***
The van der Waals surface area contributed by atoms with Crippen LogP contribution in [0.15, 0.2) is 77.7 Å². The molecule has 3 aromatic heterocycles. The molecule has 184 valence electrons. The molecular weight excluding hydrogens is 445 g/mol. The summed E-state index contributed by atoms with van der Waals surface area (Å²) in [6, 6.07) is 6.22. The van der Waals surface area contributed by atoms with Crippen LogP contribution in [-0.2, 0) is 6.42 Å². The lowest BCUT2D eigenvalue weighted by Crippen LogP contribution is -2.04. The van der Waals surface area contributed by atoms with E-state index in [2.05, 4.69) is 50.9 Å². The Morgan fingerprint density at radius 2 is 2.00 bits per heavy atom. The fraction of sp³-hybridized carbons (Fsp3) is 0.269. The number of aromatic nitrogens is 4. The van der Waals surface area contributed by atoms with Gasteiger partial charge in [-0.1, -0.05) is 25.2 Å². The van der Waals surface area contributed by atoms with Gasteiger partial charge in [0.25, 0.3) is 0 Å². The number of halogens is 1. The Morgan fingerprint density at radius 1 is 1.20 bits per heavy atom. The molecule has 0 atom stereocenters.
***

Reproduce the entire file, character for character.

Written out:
The van der Waals surface area contributed by atoms with Crippen LogP contribution in [0.15, 0.2) is 77.7 Å². The molecule has 3 aromatic heterocycles. The molecule has 184 valence electrons. The molecular weight excluding hydrogens is 445 g/mol. The summed E-state index contributed by atoms with van der Waals surface area (Å²) in [6, 6.07) is 6.22. The van der Waals surface area contributed by atoms with Crippen LogP contribution in [-0.2, 0) is 6.42 Å². The lowest BCUT2D eigenvalue weighted by Crippen LogP contribution is -2.04. The van der Waals surface area contributed by atoms with E-state index in [2.05, 4.69) is 50.9 Å². The Morgan fingerprint density at radius 2 is 2.00 bits per heavy atom. The fraction of sp³-hybridized carbons (Fsp3) is 0.269. The number of aromatic nitrogens is 4. The van der Waals surface area contributed by atoms with Gasteiger partial charge in [-0.1, -0.05) is 25.2 Å². The van der Waals surface area contributed by atoms with Gasteiger partial charge in [0.25, 0.3) is 0 Å². The number of halogens is 1. The Morgan fingerprint density at radius 1 is 1.20 bits per heavy atom. The molecule has 0 atom stereocenters.